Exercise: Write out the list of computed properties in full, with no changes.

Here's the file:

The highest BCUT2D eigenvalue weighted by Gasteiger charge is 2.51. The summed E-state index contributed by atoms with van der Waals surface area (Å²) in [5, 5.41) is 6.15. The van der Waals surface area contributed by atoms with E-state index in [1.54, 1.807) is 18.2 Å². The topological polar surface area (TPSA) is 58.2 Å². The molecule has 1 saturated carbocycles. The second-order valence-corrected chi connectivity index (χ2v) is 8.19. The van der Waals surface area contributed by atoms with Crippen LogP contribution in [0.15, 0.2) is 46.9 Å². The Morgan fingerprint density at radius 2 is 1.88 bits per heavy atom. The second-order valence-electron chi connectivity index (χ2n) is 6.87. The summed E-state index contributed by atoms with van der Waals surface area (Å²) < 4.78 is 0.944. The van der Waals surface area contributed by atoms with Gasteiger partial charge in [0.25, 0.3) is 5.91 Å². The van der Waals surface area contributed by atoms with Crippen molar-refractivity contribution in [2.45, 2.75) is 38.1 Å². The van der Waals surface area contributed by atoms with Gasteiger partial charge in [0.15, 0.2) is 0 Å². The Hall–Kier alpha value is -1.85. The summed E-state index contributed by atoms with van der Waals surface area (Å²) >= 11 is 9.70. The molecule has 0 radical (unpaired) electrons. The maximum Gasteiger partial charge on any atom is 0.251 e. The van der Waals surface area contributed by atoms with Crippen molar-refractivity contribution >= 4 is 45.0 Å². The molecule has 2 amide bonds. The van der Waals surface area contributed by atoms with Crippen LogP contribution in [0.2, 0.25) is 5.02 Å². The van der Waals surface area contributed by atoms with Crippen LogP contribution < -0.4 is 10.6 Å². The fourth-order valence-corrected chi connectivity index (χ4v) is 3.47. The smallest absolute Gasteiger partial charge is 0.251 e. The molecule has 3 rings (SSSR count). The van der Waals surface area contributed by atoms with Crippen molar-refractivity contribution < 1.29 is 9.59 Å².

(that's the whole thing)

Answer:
The highest BCUT2D eigenvalue weighted by Gasteiger charge is 2.51. The summed E-state index contributed by atoms with van der Waals surface area (Å²) in [5, 5.41) is 6.15. The van der Waals surface area contributed by atoms with E-state index in [1.54, 1.807) is 18.2 Å². The topological polar surface area (TPSA) is 58.2 Å². The molecule has 1 saturated carbocycles. The second-order valence-corrected chi connectivity index (χ2v) is 8.19. The van der Waals surface area contributed by atoms with Crippen LogP contribution in [0.15, 0.2) is 46.9 Å². The Morgan fingerprint density at radius 2 is 1.88 bits per heavy atom. The second-order valence-electron chi connectivity index (χ2n) is 6.87. The summed E-state index contributed by atoms with van der Waals surface area (Å²) < 4.78 is 0.944. The van der Waals surface area contributed by atoms with Gasteiger partial charge in [0.25, 0.3) is 5.91 Å². The van der Waals surface area contributed by atoms with Crippen molar-refractivity contribution in [2.45, 2.75) is 38.1 Å². The van der Waals surface area contributed by atoms with Gasteiger partial charge in [0.15, 0.2) is 0 Å². The Hall–Kier alpha value is -1.85. The summed E-state index contributed by atoms with van der Waals surface area (Å²) >= 11 is 9.70. The molecule has 0 radical (unpaired) electrons. The maximum Gasteiger partial charge on any atom is 0.251 e. The van der Waals surface area contributed by atoms with Crippen molar-refractivity contribution >= 4 is 45.0 Å². The molecule has 2 amide bonds. The van der Waals surface area contributed by atoms with Crippen LogP contribution in [0.2, 0.25) is 5.02 Å². The van der Waals surface area contributed by atoms with Crippen LogP contribution < -0.4 is 10.6 Å². The fourth-order valence-corrected chi connectivity index (χ4v) is 3.47. The smallest absolute Gasteiger partial charge is 0.251 e. The molecule has 3 rings (SSSR count). The van der Waals surface area contributed by atoms with Crippen molar-refractivity contribution < 1.29 is 9.59 Å².